Omkar Godbole CoindeskMarch 27, 2020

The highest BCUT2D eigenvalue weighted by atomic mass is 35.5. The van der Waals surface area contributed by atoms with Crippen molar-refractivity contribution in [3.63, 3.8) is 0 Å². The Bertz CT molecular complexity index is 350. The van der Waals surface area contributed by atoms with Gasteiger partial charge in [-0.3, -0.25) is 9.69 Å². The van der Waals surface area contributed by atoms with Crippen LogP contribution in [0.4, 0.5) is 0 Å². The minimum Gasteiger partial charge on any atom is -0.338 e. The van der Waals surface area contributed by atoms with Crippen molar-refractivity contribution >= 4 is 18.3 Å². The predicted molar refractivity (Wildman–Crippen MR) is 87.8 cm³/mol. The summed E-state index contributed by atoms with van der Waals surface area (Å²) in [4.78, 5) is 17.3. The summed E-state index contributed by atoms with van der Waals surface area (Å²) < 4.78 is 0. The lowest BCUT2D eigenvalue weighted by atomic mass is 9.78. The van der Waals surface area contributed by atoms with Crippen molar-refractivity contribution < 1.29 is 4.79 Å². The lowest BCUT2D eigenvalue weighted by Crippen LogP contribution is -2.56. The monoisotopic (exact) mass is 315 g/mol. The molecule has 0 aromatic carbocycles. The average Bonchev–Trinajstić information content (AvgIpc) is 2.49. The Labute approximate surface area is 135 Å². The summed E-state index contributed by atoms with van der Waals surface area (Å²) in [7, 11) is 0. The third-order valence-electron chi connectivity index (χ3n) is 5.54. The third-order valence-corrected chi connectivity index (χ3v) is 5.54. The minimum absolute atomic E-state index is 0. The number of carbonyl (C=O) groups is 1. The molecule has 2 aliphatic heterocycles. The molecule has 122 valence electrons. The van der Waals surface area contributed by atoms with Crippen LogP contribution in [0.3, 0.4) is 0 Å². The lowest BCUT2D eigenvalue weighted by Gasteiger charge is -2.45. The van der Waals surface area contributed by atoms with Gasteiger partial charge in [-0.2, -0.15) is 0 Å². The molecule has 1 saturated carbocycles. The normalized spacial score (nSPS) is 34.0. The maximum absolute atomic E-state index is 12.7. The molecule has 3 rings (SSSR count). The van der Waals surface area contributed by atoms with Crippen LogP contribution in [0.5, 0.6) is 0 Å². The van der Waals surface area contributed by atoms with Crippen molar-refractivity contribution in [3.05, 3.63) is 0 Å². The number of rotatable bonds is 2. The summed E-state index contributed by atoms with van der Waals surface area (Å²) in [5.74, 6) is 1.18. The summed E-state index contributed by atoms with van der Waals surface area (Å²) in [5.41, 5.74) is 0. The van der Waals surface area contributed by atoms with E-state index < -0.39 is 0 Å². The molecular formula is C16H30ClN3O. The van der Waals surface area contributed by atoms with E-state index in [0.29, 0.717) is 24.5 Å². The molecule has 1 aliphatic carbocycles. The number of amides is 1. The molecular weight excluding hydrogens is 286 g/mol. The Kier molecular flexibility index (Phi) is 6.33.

In a role reversal befitting these topsy-turvy times, Wall Street has recently seen more turbulence than the top cryptocurrency. The S&P 500’s 30-day volatility of daily returns, or historical volatility, jumped to 200 percent Wednesday, nearly 10 times the average volatility of 27 percent observed in the preceding 12 months, according to data from the Federal Reserve Bank of St. Louis. Meanwhile, bitcoin’s (BTC) volatility gauge stood at 138 percent on Wednesday compared to the average volatility of 65 percent seen in the March 2019-February 2019 period, as per CoinDesk’s Bitcoin Price Index. Related: Bitcoin and Ether Prices Stagnate as Traders Take Wait-and-See Approach The 30-day volatility of daily returns calculates the standard deviation of the daily gain or loss from each of the past 30 trading days and is usually expressed in annual terms irrespective of the time period. See also: Miners Are Selling More Bitcoin Than They Are Mining Put simply, it gauges fluctuations from the mean but does not measure the direction. So, when we say that bitcoin’s 30-day volatility of daily returns is less than the S&P 500’s volatility reading, it means the cryptocurrency has witnessed smaller deviations from the average compared to the equity index over the last 30 days. The S&P 500’s volatility began rising in the first week of March as the coronavirus outbreak outside China gathered pace, stoking fears of a global recession. Related: Bitcoin Price Decline Prompts US Mining Firm to Shut Down ‘Indefinitely’ The situation worsened in the second and third week, as the persistent sell-off in stocks triggered margin calls, forcing investors to treat traditional safe-haven assets like gold and U.S. Treasurys as sources of liquidity. That further boosted uncertainty and added to the price volatility – so much so that 4 to 5 percent daily moves have become a new normal. In fact, the volatility in the equity market recently rose above the lifetime average of bitcoin’s 30-day volatility, as pointed out by ARK Investment Management’s crypto-asset analyst Yassine Elmandjra. So by this one measure the benchmark equity index has become a relatively risky asset. Of course, bitcoin, too, has witnessed its fair share of price volatility with institutions exiting the market amid a global dash for cash and price drops getting exaggerated due to forced long liquidations on derivative exchange BitMEX. The situation, however, has been somewhat better lately compared to Wall Street in terms of volatility. See also: Bitcoin Halving 2020, Explained The cryptocurrency’s 30-day volatility hovered below its 12-month average of 65 percent in the first 11 days of the month. However, on March 12, prices fell by a staggering 39 percent from $7,950 to $4,777 and printed lows under $4,000 on the following day. With the sudden price crash, the 30-day volatility jumped to 106 percent on Mach 12 and has remained elevated ever since, despite the price recovery and relative stability in the $6,500 to $7,000 range observed this week. Looking forward, the volatility in stock markets may subside, as the central banks and governments across the world have launched monetary and fiscal lifelines to contain the economic fallout from the virus outbreak. The Federal Reserve has cut rates to zero and announced an open-ended asset purchase program. Meanwhile, the U.S. Senate approved a $2 trillion fiscal stimulus plan this week. A potential decline in the stock market volatility could conceivably also tame volatility in the bitcoin market. That said, the next halving of miners’ rewards is due in May. As a result, bitcoin could again return to its traditional status as a more risky asset than stocks.